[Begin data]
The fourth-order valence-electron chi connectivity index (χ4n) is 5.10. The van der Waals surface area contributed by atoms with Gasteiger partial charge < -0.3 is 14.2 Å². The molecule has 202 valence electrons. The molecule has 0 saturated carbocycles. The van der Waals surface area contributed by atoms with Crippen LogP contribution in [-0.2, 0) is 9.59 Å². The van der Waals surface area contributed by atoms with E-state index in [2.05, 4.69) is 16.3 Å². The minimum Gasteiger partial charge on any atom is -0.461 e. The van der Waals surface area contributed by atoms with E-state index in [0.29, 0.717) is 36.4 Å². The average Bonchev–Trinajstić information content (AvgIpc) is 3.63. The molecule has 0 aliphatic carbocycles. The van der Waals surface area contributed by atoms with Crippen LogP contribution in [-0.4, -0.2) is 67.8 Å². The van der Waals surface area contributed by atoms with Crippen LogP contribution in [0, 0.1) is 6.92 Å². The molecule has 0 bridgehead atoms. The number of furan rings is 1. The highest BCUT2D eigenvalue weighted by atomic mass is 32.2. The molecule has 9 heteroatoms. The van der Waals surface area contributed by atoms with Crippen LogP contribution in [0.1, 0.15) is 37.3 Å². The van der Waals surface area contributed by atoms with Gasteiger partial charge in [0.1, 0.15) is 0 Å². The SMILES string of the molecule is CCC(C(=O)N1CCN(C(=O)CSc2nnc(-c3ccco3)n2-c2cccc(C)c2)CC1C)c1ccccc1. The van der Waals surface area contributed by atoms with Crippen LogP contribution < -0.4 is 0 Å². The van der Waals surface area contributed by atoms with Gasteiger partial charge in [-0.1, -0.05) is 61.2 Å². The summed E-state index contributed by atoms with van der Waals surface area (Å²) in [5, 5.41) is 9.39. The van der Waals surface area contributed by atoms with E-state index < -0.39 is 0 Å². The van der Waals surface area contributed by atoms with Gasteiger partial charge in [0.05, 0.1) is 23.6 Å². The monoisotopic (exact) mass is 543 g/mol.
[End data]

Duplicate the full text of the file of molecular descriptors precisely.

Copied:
The fourth-order valence-electron chi connectivity index (χ4n) is 5.10. The van der Waals surface area contributed by atoms with Gasteiger partial charge < -0.3 is 14.2 Å². The molecule has 202 valence electrons. The molecule has 0 saturated carbocycles. The van der Waals surface area contributed by atoms with Crippen LogP contribution in [-0.2, 0) is 9.59 Å². The van der Waals surface area contributed by atoms with E-state index in [2.05, 4.69) is 16.3 Å². The minimum Gasteiger partial charge on any atom is -0.461 e. The van der Waals surface area contributed by atoms with E-state index in [0.29, 0.717) is 36.4 Å². The average Bonchev–Trinajstić information content (AvgIpc) is 3.63. The molecule has 0 aliphatic carbocycles. The van der Waals surface area contributed by atoms with Crippen LogP contribution in [-0.4, -0.2) is 67.8 Å². The van der Waals surface area contributed by atoms with Crippen LogP contribution in [0, 0.1) is 6.92 Å². The molecule has 0 bridgehead atoms. The number of furan rings is 1. The highest BCUT2D eigenvalue weighted by atomic mass is 32.2. The molecule has 9 heteroatoms. The van der Waals surface area contributed by atoms with Crippen LogP contribution in [0.1, 0.15) is 37.3 Å². The van der Waals surface area contributed by atoms with Gasteiger partial charge in [0.1, 0.15) is 0 Å². The SMILES string of the molecule is CCC(C(=O)N1CCN(C(=O)CSc2nnc(-c3ccco3)n2-c2cccc(C)c2)CC1C)c1ccccc1. The van der Waals surface area contributed by atoms with Crippen LogP contribution < -0.4 is 0 Å². The van der Waals surface area contributed by atoms with Gasteiger partial charge in [-0.1, -0.05) is 61.2 Å². The summed E-state index contributed by atoms with van der Waals surface area (Å²) in [5, 5.41) is 9.39. The van der Waals surface area contributed by atoms with E-state index < -0.39 is 0 Å². The van der Waals surface area contributed by atoms with Gasteiger partial charge in [0.05, 0.1) is 23.6 Å². The monoisotopic (exact) mass is 543 g/mol.